Now maybe I will finally finish this to match it.

Wednesday, 28 September 2011

Food creativity

I have just made my third batch of shortbread in three weeks. Luckily these have all been, mostly, to give away so I won't get too fat. You can see how to make this most tasty shortbread here.

Wednesday, 14 September 2011

A Birthday Project

For my birthday in May a good friend gave me a great book. Home-Made Vintage by Christina Strutt is an easy to follow guide with over 40 sewing projects, ranging from cushion covers and simple curtains, to dolls, bags and skirts. As it is a Cabbages&Roses book, it is filled with beautiful photos of vintage style fabrics and has some great ideas for personalised gifts. Projects range from simple to time consuming, but every one is "do-able", with a little patience, even if you've never used a sewing machine before.

As my friends birthday is a few months after mine I had enough time to try out one of the projects as a present. She had already pointed out the tied tablecloth and as she is a fantastic cook and hostess, something for her kitchen table was most appropriate.

As the book has such good instructions I won't explain how to make the tablecloth, but here are some photos of what you can do with just a couple of metres of your favourite fabric and 3 metres of ribbon.

Friday, 5 August 2011

What makes a home

It has been a quiet week work wise but we very excitingly received our name plaque for the front door. It now really feels like our home.

But then I realised what makes it feel like home even more is the warm friendly presence of our dog. She is a constant source of hilarity whether she is looking out the window...

Sleeping in the garden...

Sleeping in the doorway while we paint...

Sleeping on her favourite pillow...

Snuggling up by the boxes...

Or watching pigeons in trees...

Next week there will be upholstery on here!

Thursday, 28 July 2011

Bargain Bed

As anyone reading this who has stayed at the Briggs house knows, our guest bed is a very uncomfortable pull out sofa bed. Not any more. We managed to get ourselves an ex-display bargain whilst buying dinner last week in our local Tesco! The kind man who helped us even proudly threw in the headboard free to seal the deal. I could not bring myself to tell him that the tired looking cheap plastic faux leather headboard would not be going anywhere near my new home. But once we got it all home I realised that I own a staple gun and a cupboard full of material - genius!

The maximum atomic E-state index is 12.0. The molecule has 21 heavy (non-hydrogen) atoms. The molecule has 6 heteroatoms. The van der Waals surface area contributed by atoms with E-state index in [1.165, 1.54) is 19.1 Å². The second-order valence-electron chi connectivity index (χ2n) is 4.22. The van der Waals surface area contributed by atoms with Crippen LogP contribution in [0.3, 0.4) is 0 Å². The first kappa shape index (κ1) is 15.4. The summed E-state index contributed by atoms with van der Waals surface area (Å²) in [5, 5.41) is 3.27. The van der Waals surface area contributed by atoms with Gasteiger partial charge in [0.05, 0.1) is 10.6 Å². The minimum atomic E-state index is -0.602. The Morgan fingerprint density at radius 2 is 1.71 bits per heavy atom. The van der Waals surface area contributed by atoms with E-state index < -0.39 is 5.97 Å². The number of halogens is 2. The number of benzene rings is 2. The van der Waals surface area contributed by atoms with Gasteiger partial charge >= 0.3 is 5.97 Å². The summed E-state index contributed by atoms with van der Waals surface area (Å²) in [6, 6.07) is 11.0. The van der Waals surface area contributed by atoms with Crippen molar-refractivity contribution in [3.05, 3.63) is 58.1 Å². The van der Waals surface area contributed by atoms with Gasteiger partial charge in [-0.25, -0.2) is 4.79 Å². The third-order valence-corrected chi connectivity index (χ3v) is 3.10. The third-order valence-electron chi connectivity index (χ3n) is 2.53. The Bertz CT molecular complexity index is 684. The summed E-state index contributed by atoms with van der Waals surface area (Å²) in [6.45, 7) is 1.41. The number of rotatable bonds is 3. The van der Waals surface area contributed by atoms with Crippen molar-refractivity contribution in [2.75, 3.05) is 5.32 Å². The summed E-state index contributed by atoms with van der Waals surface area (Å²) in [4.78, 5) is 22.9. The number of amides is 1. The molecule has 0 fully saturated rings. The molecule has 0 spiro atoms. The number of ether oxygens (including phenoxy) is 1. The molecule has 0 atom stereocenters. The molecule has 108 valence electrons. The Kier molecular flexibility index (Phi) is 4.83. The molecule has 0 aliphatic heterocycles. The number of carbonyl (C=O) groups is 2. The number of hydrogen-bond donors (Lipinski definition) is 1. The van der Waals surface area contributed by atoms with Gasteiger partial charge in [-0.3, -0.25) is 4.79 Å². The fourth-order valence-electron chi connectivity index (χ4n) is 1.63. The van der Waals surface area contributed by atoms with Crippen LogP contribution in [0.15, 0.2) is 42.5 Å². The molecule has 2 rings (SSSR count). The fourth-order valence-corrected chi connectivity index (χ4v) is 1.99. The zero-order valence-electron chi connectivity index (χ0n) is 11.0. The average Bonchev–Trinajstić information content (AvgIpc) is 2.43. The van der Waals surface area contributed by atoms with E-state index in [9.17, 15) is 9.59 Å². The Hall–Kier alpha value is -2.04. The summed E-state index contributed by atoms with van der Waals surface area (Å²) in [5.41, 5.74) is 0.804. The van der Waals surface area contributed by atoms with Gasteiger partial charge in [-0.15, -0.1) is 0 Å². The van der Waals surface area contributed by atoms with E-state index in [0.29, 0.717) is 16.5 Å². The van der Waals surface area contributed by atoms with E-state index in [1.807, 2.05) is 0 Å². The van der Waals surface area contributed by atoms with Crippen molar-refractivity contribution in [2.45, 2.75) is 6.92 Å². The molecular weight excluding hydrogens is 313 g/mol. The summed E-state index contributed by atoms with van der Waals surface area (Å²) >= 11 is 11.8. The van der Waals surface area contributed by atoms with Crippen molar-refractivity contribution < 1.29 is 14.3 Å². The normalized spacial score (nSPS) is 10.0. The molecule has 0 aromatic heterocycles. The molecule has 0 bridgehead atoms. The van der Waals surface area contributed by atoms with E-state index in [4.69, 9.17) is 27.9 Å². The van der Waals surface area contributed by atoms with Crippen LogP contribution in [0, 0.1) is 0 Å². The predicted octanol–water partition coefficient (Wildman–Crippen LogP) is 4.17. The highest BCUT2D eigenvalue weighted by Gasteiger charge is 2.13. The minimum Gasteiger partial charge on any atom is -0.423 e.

It is now covered in a grey/blue tweed from the wonderful Bute Fabrics - I always buy a bit extra from them because you never know when you might need some tweed. We are now ready for visitors...

Saturday, 23 July 2011

Two Chairs

 This week I got the chance to work on two chairs. It was quite a challenge since the client had chosen a luxuriously thick patterned material of which there was enough by millimetres, there was so much piping to stitch, and I had to make the second chair look exactly like the first!

I started by stripping the original material off. These chairs were modernly upholstered, i.e with foam and staples. I found a ten pence piece inside with 1992 as the date - though obviously this means they could have been upholstered any time since then, I like to think that someone put the coin in as a memento of that particular year. That would mean I was just six and still aspiring to be a pig farmer when these chairs were last worked on, never imagining that I would grow up to be an upholsterer. Anyway...

Modern upholstery is notoriously hard to strip since you have to use so many staples to keep the material in place. It is difficult to get your staple remover under the old staples and results in many blisters - very tiring work...

Once the material was off I separated each piece and used them as a template to cut the new material. This was tricky as the pattern needed to match up when attached to the chair, and due to the amount of material there was no room for error.

When the material was cut I started stitching the panels together and stitching the piping. I strongly believed that practise makes perfect and the more piping I stitch the better it will get. That was until an upholsterer friend of mine, who is a pro on her sewing machine, told me that she still finds piping a nightmare. I fear I will eternally dread it.
But, once the stitching was all done I got onto the fun part. The seat material was temporary tacked (i.e with tacks not hammered in properly so they are easily removed to change things) so that I could get the pattern on evenly and pull the material tight. Once this was exactly how I wanted it I stapled it onto the frame. The arms went on next, again with temporary tacks to ensure both arms matched before being stapled. Then the seat back was stapled down and I hand stitched the piping edge to the edge running against the arms. Finally the back was attached and I glued on two lines of braiding to cover the staples.

Although a challenge, these chairs provided a good chance to practice some new and old skills, I am pleased with the results, and there was even a good sized off-cut to make a bonus cushion cover!